What Happens When Your Tweet Becomes a Subway Ad
Twitter’s latest branding campaign features tweets from its users. The authors did not get paid, but they did get swag.
One day in early September, San Franciscans stepped off the subway and straight into a sea of Twitter ads. “Twitter is garbage and I am a raccoon,” says a blown-up tweet that currently looms above a stairwell at the Powell Street station downtown. Dozens of other tweets — embiggened and printed onto posters — hang on walls, wrap around poles, and cover the tile floor.
The inescapable ads are part of “Twitter Is,” a new branding campaign that is “meant to further establish the platform as the one place where all people can express themselves in a truly authentic way and to erase any line that exists between what happens on Twitter and what happens in the real world,” according to Forbes. The campaign has transformed more than 100 tweets from regular people into ads and is running concurrently in San Francisco and New York.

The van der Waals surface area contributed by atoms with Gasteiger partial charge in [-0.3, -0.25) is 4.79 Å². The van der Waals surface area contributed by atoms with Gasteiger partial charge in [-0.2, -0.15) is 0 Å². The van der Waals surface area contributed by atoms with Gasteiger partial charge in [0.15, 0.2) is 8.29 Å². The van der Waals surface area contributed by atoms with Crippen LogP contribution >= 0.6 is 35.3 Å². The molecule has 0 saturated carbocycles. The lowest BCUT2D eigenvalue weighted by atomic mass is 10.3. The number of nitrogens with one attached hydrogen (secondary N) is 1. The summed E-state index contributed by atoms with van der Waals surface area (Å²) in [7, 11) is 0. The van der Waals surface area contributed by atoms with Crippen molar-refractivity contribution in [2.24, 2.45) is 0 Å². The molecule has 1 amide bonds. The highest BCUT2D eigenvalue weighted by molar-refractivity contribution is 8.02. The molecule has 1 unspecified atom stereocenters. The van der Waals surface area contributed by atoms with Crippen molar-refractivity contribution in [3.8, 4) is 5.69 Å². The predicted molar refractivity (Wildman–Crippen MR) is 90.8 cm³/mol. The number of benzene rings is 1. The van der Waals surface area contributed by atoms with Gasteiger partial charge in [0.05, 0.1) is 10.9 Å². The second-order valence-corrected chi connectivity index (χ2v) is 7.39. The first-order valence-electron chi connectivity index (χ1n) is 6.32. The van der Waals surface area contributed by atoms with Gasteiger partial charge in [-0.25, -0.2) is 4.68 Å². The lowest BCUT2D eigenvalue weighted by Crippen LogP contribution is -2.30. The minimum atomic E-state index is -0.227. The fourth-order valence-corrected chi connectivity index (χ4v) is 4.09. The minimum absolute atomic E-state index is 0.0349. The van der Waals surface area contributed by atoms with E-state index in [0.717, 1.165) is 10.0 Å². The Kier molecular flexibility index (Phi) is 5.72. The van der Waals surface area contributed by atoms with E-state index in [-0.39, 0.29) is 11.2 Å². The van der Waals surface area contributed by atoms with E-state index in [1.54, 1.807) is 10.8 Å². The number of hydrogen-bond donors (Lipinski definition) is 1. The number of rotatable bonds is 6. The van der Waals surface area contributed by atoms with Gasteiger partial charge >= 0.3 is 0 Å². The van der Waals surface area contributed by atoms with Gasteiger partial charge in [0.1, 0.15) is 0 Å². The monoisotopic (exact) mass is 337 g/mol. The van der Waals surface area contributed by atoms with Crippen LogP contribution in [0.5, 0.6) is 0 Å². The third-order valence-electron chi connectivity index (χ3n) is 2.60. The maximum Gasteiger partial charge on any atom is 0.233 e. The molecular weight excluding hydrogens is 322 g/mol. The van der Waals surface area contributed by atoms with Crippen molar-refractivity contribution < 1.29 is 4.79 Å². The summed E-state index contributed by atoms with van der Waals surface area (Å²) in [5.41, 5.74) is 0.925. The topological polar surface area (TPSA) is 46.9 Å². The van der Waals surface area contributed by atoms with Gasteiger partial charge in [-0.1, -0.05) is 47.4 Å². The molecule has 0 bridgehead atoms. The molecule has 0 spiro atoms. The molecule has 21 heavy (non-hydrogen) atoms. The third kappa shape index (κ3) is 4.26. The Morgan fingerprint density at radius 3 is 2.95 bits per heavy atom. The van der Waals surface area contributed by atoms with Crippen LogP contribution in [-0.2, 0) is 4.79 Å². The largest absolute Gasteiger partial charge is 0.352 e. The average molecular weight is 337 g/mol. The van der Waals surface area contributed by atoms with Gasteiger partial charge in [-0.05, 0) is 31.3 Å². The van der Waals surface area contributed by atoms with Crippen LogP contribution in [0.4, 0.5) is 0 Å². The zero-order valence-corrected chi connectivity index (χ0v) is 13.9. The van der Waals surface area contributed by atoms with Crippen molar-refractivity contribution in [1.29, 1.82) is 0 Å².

Some Bay Area residents have grimly noted the disconnect between Twitter’s whimsical, feel-good ads and its persistent plague of platform abuse. At my subway stop, where police routinely eject homeless people who are looking for a warm place to sleep, one ad proclaims, “Twitter is not just an app. It’s a home for us.” The company also stenciled tweets onto the sidewalk in San Francisco’s Tenderloin neighborhood, in violation of the city’s vandalism laws, and later agreed to remove them, reported the San Francisco Examiner.
But according to several people whose tweets were featured in Twitter’s ad campaign, the experience was quite positive. In most cases, Twitter contacted them in a tweet or DM from its Twitter Notify account, which alerts people when their tweets have been used in promotional material.
“We love your Tweet and may want to use it for promotional materials and signage,” the account tweeted at users for this particular campaign. “Let us know ASAP if…